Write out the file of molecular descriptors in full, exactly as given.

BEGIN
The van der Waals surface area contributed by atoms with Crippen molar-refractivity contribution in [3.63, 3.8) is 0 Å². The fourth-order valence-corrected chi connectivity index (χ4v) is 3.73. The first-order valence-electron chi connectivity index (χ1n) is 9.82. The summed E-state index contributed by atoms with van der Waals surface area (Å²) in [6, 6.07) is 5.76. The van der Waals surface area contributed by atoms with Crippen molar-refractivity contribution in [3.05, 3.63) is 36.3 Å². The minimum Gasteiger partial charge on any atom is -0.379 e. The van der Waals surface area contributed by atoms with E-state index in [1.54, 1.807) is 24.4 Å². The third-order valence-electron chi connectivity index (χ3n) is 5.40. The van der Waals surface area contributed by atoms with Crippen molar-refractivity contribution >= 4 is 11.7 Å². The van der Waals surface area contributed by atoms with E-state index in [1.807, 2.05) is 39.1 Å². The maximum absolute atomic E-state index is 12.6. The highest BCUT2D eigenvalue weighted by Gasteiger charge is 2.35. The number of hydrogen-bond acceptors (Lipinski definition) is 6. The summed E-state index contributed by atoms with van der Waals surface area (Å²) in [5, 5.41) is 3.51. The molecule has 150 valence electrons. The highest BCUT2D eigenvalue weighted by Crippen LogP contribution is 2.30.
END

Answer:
The van der Waals surface area contributed by atoms with Crippen molar-refractivity contribution in [3.63, 3.8) is 0 Å². The fourth-order valence-corrected chi connectivity index (χ4v) is 3.73. The first-order valence-electron chi connectivity index (χ1n) is 9.82. The summed E-state index contributed by atoms with van der Waals surface area (Å²) in [6, 6.07) is 5.76. The van der Waals surface area contributed by atoms with Crippen molar-refractivity contribution in [3.05, 3.63) is 36.3 Å². The minimum Gasteiger partial charge on any atom is -0.379 e. The van der Waals surface area contributed by atoms with E-state index in [1.54, 1.807) is 24.4 Å². The third-order valence-electron chi connectivity index (χ3n) is 5.40. The van der Waals surface area contributed by atoms with Crippen molar-refractivity contribution >= 4 is 11.7 Å². The van der Waals surface area contributed by atoms with E-state index in [1.807, 2.05) is 39.1 Å². The maximum absolute atomic E-state index is 12.6. The highest BCUT2D eigenvalue weighted by Gasteiger charge is 2.35. The number of hydrogen-bond acceptors (Lipinski definition) is 6. The summed E-state index contributed by atoms with van der Waals surface area (Å²) in [5, 5.41) is 3.51. The molecule has 150 valence electrons. The highest BCUT2D eigenvalue weighted by Crippen LogP contribution is 2.30.